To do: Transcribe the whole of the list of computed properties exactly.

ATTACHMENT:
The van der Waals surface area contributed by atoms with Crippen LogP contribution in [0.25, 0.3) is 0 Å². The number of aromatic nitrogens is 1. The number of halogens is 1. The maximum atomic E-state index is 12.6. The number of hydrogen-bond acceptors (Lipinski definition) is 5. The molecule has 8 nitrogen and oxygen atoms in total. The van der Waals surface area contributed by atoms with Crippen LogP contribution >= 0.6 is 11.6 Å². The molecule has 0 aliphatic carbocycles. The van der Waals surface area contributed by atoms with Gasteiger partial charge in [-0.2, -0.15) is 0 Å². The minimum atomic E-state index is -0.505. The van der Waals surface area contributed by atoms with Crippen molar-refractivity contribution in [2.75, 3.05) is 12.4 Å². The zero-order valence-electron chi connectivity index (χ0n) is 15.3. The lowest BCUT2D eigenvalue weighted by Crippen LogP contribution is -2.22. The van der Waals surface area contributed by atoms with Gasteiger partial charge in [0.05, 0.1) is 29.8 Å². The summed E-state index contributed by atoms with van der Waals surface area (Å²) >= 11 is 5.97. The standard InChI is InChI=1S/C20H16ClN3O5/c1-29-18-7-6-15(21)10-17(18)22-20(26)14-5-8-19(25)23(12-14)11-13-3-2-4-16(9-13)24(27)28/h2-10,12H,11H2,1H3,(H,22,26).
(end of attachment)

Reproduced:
The van der Waals surface area contributed by atoms with Crippen LogP contribution in [0.25, 0.3) is 0 Å². The number of aromatic nitrogens is 1. The number of halogens is 1. The maximum atomic E-state index is 12.6. The number of hydrogen-bond acceptors (Lipinski definition) is 5. The molecule has 8 nitrogen and oxygen atoms in total. The van der Waals surface area contributed by atoms with Crippen LogP contribution >= 0.6 is 11.6 Å². The molecule has 0 aliphatic carbocycles. The van der Waals surface area contributed by atoms with Gasteiger partial charge in [-0.2, -0.15) is 0 Å². The minimum atomic E-state index is -0.505. The van der Waals surface area contributed by atoms with Crippen molar-refractivity contribution in [2.75, 3.05) is 12.4 Å². The zero-order valence-electron chi connectivity index (χ0n) is 15.3. The lowest BCUT2D eigenvalue weighted by Crippen LogP contribution is -2.22. The van der Waals surface area contributed by atoms with Gasteiger partial charge in [0.05, 0.1) is 29.8 Å². The summed E-state index contributed by atoms with van der Waals surface area (Å²) >= 11 is 5.97. The standard InChI is InChI=1S/C20H16ClN3O5/c1-29-18-7-6-15(21)10-17(18)22-20(26)14-5-8-19(25)23(12-14)11-13-3-2-4-16(9-13)24(27)28/h2-10,12H,11H2,1H3,(H,22,26).